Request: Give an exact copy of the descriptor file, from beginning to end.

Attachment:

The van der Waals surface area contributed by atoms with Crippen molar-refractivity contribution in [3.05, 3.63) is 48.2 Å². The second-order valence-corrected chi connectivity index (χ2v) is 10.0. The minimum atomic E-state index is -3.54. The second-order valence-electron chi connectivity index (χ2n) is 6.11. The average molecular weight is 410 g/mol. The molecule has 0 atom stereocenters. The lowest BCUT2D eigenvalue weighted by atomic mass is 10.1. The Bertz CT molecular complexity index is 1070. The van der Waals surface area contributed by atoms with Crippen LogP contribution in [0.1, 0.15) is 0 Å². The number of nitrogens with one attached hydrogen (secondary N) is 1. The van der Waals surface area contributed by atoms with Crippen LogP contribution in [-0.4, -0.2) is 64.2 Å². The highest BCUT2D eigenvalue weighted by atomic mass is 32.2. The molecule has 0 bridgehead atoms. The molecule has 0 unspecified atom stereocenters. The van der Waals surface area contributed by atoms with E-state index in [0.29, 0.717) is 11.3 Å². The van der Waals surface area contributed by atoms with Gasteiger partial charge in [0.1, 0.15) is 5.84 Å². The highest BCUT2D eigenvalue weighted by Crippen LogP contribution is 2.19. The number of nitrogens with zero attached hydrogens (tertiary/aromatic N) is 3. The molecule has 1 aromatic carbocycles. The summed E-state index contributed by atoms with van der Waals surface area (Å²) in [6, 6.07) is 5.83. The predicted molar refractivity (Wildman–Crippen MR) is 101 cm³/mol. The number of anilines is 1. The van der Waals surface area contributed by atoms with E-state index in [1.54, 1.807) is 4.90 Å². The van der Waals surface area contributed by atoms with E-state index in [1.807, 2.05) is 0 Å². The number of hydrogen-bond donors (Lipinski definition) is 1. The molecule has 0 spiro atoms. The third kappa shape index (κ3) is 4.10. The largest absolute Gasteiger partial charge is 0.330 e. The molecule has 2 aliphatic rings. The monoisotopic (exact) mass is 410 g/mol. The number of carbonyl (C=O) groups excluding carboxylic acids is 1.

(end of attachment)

The van der Waals surface area contributed by atoms with Crippen molar-refractivity contribution in [3.05, 3.63) is 48.2 Å². The second-order valence-corrected chi connectivity index (χ2v) is 10.0. The minimum atomic E-state index is -3.54. The second-order valence-electron chi connectivity index (χ2n) is 6.11. The average molecular weight is 410 g/mol. The molecule has 0 atom stereocenters. The lowest BCUT2D eigenvalue weighted by atomic mass is 10.1. The Bertz CT molecular complexity index is 1070. The van der Waals surface area contributed by atoms with Crippen LogP contribution in [0.1, 0.15) is 0 Å². The number of nitrogens with one attached hydrogen (secondary N) is 1. The van der Waals surface area contributed by atoms with Crippen LogP contribution in [-0.4, -0.2) is 64.2 Å². The highest BCUT2D eigenvalue weighted by atomic mass is 32.2. The molecule has 0 bridgehead atoms. The molecule has 0 unspecified atom stereocenters. The van der Waals surface area contributed by atoms with E-state index in [0.29, 0.717) is 11.3 Å². The van der Waals surface area contributed by atoms with Gasteiger partial charge in [0.1, 0.15) is 5.84 Å². The highest BCUT2D eigenvalue weighted by Crippen LogP contribution is 2.19. The number of nitrogens with zero attached hydrogens (tertiary/aromatic N) is 3. The molecule has 1 aromatic carbocycles. The summed E-state index contributed by atoms with van der Waals surface area (Å²) in [6, 6.07) is 5.83. The predicted molar refractivity (Wildman–Crippen MR) is 101 cm³/mol. The number of anilines is 1. The van der Waals surface area contributed by atoms with E-state index in [1.54, 1.807) is 4.90 Å². The van der Waals surface area contributed by atoms with E-state index in [1.807, 2.05) is 0 Å². The number of hydrogen-bond donors (Lipinski definition) is 1. The molecule has 0 spiro atoms. The third kappa shape index (κ3) is 4.10. The largest absolute Gasteiger partial charge is 0.330 e. The molecule has 2 aliphatic rings. The monoisotopic (exact) mass is 410 g/mol. The number of carbonyl (C=O) groups excluding carboxylic acids is 1.